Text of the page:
Lawsuit filed to let CN employees run for office without resigning
TAHLEQUAH – There was not yet a hearing date as of Jan. 11, but a lawsuit has been filed in the Cherokee Nation’s District Court challenging the ban against tribal employees from running for CN public office without resigning.
The filing by Hammons, Hamby and Price PLLC on behalf of plaintiff Rebekah Scott, claims the prohibition violates the CN Constitution.
In a release, the firm states the prohibition against CN employees running for tribal office without resigning allows them to stand for non-tribal offices such as school boards and the Oklahoma Legislature. It said the ban is “only in an obscure and arcane portion of the Cherokee statutes” and “is not found in the provisions of the Cherokee Nation Constitution approved by the Cherokee people.” The release further states that Scott would run for office but for the prohibition.
The lawsuit “Rebekah Scott v. Cherokee Nation Election Commission” asks that the ban be declared unconstitutional and an injunction be issued permanently prohibiting the CN from enforcing it. The firm’s release said a hearing date would be set once paperwork is served upon the CN attorney general and the CN Election Commission.
“I’ve spent most of my adult career as an employee of the Cherokee Nation,” said Jeremy K. Hamby, who was a CN assistant attorney general from 2016-20. “I know firsthand the frustration many Cherokee Nation employees feel when they are not allowed to exercise their constitutional right to seek elective office while remaining employed. I am proud to fight this fight for all Cherokee Nation employees.”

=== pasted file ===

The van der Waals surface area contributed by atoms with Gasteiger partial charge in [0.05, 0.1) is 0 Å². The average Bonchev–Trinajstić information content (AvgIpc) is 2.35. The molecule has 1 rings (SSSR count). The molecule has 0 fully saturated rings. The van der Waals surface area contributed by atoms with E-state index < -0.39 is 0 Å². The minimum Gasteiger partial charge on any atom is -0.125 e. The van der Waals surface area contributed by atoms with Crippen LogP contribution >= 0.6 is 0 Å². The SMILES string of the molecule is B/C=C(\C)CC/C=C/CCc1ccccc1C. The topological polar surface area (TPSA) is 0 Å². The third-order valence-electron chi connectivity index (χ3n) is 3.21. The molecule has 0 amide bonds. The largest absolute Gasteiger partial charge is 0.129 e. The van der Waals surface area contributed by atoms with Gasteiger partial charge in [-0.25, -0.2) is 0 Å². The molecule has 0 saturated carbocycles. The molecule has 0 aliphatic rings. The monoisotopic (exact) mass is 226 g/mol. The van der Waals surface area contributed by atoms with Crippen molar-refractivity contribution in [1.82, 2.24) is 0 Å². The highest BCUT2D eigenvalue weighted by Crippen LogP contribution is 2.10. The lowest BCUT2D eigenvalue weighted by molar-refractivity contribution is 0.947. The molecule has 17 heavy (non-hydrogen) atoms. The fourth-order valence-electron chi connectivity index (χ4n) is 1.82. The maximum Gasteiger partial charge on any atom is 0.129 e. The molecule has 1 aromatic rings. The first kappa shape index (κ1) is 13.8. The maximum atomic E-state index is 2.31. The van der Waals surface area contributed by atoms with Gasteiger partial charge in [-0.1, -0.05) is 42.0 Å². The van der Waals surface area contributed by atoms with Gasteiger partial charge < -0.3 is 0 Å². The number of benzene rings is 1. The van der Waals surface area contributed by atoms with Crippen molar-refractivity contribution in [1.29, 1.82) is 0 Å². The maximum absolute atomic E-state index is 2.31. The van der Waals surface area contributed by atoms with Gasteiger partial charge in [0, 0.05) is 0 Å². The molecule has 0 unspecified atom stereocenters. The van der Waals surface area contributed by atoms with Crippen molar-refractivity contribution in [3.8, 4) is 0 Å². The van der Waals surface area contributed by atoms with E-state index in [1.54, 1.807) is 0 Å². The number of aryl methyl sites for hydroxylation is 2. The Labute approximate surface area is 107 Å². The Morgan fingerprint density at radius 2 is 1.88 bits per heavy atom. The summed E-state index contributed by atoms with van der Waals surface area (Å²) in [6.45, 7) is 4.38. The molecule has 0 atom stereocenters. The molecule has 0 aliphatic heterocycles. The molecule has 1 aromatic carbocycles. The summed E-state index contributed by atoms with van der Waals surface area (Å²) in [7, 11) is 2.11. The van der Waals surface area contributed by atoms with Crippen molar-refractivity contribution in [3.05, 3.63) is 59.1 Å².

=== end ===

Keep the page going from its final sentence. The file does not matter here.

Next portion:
Plaintiffs claim the CN Constitution only outlines requirements of citizenship, age and domicile to run for the offices of principal chief, deputy chief or tribal councilor.
One allegation reads: “The Tribal Council has adopted the Act which imposed an obligation that no candidate seeking elective office may be, at the time of filing for office, an employee of the Cherokee Nation.” The filing claims that the Council can pass such laws as long as they don’t run counter to the CN Constitution.
Another allegation states the Council’s action “unconstitutionally force the Petitioner to choose between her inalienable right to seek elective office and her inalienable right to continued employment with the Cherokee Nation.”
The filing also alleges the “Act exceeds the Tribal Council’s legislative powers by unconstitutionally imposing requirements for elective office which are more stringent than the requirements imposed by the Cherokee Nation Constitution under both the Legislative Qualifications Clause and the Executive Qualification’s Clause.”
It adds because the act “exceeds the limitations placed upon the Tribal Council’s legislative powers, the Petitioner seeks a declaration that the relevant provisions of the Act are unconstitutional, void and of no effect and that a permanent injunction issue to ensure the same are not enforced.”
Scott is employed by CN Health Services. The petition was filed on Jan. 5.
Election Commission officials confirmed on Jan. 11 that they had received notice of the lawsuit, but would not comment on an open case.